A Naked Singularity

Casi, the son of Colombian immigrants and a New York City public defender, hates his job.

“And what a job it is,” says Matt Kavanaugh in his review of A Naked Singularity by Sergio De La Pava. “The first chapter – worth the price of admission alone – details the sordid humanity of a typical late shift at a Manhattan night court. Casi’s clientele is mad, bad and heartbreakingly sad. While their circumstances differ (drug charges, mainly), all are cast adrift in a system that treats them with contemptuous indifference at best and administrative sadism at worst.”

Casi’s disgust with his job leads him to plan the perfect crime – a heist with his colleague Dane – based on a tip from one of his clients.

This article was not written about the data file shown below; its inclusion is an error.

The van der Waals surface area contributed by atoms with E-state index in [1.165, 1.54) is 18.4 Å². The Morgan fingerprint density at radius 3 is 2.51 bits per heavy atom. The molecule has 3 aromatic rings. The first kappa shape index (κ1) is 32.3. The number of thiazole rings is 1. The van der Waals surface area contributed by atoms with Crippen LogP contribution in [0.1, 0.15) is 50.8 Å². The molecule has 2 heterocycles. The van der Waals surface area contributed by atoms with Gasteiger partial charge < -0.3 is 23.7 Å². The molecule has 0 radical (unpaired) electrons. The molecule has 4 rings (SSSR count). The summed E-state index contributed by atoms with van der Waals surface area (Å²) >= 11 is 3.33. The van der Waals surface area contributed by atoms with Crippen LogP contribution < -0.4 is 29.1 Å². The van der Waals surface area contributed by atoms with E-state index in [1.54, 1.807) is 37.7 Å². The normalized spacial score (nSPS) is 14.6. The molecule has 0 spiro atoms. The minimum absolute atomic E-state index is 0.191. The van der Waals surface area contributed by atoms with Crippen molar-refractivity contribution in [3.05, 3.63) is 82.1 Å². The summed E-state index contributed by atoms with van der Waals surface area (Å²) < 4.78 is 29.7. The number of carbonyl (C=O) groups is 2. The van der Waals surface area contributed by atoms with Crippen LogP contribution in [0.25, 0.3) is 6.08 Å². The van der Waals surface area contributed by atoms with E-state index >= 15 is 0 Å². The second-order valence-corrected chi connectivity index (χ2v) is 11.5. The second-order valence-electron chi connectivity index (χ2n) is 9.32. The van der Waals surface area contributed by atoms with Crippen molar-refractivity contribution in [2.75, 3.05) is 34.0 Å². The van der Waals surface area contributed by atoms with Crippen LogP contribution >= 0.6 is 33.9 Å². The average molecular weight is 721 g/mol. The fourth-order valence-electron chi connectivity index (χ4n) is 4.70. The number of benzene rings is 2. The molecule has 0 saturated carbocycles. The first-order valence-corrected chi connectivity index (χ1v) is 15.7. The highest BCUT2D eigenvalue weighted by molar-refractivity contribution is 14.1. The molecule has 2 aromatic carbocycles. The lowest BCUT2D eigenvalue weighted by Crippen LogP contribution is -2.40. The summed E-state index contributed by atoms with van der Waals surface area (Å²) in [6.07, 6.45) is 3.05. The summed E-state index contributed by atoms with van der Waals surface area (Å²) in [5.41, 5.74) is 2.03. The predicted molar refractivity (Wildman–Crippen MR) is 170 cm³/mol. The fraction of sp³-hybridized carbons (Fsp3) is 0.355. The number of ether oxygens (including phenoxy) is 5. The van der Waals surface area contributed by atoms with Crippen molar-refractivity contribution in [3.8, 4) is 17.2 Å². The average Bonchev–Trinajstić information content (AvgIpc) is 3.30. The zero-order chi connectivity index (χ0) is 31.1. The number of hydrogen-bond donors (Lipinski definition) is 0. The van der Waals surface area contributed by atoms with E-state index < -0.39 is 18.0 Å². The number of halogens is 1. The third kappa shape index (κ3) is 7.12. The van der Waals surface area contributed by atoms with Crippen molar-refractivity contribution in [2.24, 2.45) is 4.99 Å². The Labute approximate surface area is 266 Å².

This leads to “a narrative that features animated philosophical banter, hilarious courtroom scatology, a close examination of the link between perpetual surveillance and urban paranoia (Video Vigilantes and the case of Baby Tula) and, the best part of the novel, a running commentary on the boxing career of Wilfred Benitez, the rise and fall of which parallels Casi’s sense of his own predicament,” says Kavanaugh.

He concludes that the novel “has about as much to do with the legal thrillers written by John Grisham as Melville’s Moby-Dick has to do with JawsA Naked Singularity is a hugely ambitious book, if uneven. Upon hearing Dane’s plans for the heist, Casi describes it as ‘a fiction so powerful it outrealized reality,’ which is a pretty good description of the novel as a whole.”

Read the full review here.




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